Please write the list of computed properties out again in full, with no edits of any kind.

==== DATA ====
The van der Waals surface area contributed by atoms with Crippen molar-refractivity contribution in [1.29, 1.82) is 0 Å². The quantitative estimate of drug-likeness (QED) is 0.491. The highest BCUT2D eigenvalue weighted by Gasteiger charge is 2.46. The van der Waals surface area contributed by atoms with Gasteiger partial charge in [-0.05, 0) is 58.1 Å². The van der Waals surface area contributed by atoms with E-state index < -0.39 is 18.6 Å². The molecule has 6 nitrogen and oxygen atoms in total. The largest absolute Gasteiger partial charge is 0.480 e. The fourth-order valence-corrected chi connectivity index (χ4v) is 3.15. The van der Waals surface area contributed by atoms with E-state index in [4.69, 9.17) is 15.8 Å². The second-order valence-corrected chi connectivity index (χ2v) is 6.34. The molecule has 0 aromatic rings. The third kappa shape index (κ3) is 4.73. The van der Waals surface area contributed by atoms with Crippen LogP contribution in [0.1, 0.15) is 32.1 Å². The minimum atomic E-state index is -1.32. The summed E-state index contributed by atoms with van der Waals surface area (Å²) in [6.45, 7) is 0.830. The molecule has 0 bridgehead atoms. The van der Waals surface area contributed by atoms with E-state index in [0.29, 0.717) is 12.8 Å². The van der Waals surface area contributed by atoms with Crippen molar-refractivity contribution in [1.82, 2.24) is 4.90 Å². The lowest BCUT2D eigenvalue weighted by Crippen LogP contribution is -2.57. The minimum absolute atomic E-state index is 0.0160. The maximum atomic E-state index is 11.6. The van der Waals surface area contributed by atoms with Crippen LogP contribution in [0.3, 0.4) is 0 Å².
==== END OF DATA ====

The van der Waals surface area contributed by atoms with Crippen molar-refractivity contribution in [1.29, 1.82) is 0 Å². The quantitative estimate of drug-likeness (QED) is 0.491. The highest BCUT2D eigenvalue weighted by Gasteiger charge is 2.46. The van der Waals surface area contributed by atoms with Gasteiger partial charge in [-0.05, 0) is 58.1 Å². The van der Waals surface area contributed by atoms with E-state index < -0.39 is 18.6 Å². The molecule has 6 nitrogen and oxygen atoms in total. The largest absolute Gasteiger partial charge is 0.480 e. The fourth-order valence-corrected chi connectivity index (χ4v) is 3.15. The van der Waals surface area contributed by atoms with E-state index in [4.69, 9.17) is 15.8 Å². The second-order valence-corrected chi connectivity index (χ2v) is 6.34. The molecule has 0 aromatic rings. The third kappa shape index (κ3) is 4.73. The van der Waals surface area contributed by atoms with Crippen LogP contribution in [0.1, 0.15) is 32.1 Å². The minimum atomic E-state index is -1.32. The summed E-state index contributed by atoms with van der Waals surface area (Å²) in [6.45, 7) is 0.830. The molecule has 0 bridgehead atoms. The van der Waals surface area contributed by atoms with E-state index in [0.29, 0.717) is 12.8 Å². The van der Waals surface area contributed by atoms with Crippen molar-refractivity contribution in [1.82, 2.24) is 4.90 Å². The lowest BCUT2D eigenvalue weighted by Crippen LogP contribution is -2.57. The minimum absolute atomic E-state index is 0.0160. The maximum atomic E-state index is 11.6. The van der Waals surface area contributed by atoms with Crippen LogP contribution in [0.3, 0.4) is 0 Å².